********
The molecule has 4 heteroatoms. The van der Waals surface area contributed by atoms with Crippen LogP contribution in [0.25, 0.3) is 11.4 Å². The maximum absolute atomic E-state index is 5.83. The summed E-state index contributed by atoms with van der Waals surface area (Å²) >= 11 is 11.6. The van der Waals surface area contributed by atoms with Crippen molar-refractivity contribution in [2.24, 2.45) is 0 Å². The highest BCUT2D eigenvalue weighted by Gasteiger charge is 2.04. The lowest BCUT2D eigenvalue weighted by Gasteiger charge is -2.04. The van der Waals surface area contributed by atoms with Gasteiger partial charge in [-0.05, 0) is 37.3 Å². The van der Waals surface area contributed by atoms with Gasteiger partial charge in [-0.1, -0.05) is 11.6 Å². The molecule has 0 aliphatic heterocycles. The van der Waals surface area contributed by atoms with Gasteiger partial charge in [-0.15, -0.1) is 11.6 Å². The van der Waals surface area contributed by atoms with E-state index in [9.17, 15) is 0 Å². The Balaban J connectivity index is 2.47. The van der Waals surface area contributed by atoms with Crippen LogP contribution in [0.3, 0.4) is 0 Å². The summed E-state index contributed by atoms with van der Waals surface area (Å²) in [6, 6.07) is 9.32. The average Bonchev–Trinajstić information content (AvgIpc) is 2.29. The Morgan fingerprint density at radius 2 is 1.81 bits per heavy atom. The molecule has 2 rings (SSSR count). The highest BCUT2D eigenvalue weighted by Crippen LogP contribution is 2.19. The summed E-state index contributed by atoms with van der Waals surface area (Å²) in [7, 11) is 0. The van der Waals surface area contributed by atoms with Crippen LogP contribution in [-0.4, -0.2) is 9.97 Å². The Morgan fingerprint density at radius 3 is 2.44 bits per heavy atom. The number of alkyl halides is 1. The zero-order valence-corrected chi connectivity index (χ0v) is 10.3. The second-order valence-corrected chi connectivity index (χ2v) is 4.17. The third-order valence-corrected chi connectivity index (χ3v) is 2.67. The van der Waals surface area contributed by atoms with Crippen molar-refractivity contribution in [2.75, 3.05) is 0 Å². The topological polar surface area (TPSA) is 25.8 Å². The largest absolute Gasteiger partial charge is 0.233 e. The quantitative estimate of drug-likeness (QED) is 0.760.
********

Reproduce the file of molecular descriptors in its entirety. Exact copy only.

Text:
The molecule has 4 heteroatoms. The van der Waals surface area contributed by atoms with Crippen LogP contribution in [0.25, 0.3) is 11.4 Å². The maximum absolute atomic E-state index is 5.83. The summed E-state index contributed by atoms with van der Waals surface area (Å²) >= 11 is 11.6. The van der Waals surface area contributed by atoms with Crippen molar-refractivity contribution in [2.24, 2.45) is 0 Å². The highest BCUT2D eigenvalue weighted by Gasteiger charge is 2.04. The lowest BCUT2D eigenvalue weighted by Gasteiger charge is -2.04. The van der Waals surface area contributed by atoms with Gasteiger partial charge in [-0.05, 0) is 37.3 Å². The van der Waals surface area contributed by atoms with Gasteiger partial charge in [-0.1, -0.05) is 11.6 Å². The molecule has 0 aliphatic heterocycles. The van der Waals surface area contributed by atoms with Gasteiger partial charge in [-0.15, -0.1) is 11.6 Å². The van der Waals surface area contributed by atoms with E-state index in [9.17, 15) is 0 Å². The Balaban J connectivity index is 2.47. The van der Waals surface area contributed by atoms with Crippen LogP contribution in [0.3, 0.4) is 0 Å². The summed E-state index contributed by atoms with van der Waals surface area (Å²) in [6, 6.07) is 9.32. The average Bonchev–Trinajstić information content (AvgIpc) is 2.29. The Morgan fingerprint density at radius 2 is 1.81 bits per heavy atom. The molecule has 2 rings (SSSR count). The highest BCUT2D eigenvalue weighted by Crippen LogP contribution is 2.19. The summed E-state index contributed by atoms with van der Waals surface area (Å²) in [7, 11) is 0. The van der Waals surface area contributed by atoms with Crippen LogP contribution in [-0.4, -0.2) is 9.97 Å². The Morgan fingerprint density at radius 3 is 2.44 bits per heavy atom. The number of alkyl halides is 1. The zero-order valence-corrected chi connectivity index (χ0v) is 10.3. The second-order valence-corrected chi connectivity index (χ2v) is 4.17. The third-order valence-corrected chi connectivity index (χ3v) is 2.67. The van der Waals surface area contributed by atoms with Crippen molar-refractivity contribution in [2.75, 3.05) is 0 Å². The topological polar surface area (TPSA) is 25.8 Å². The largest absolute Gasteiger partial charge is 0.233 e. The quantitative estimate of drug-likeness (QED) is 0.760.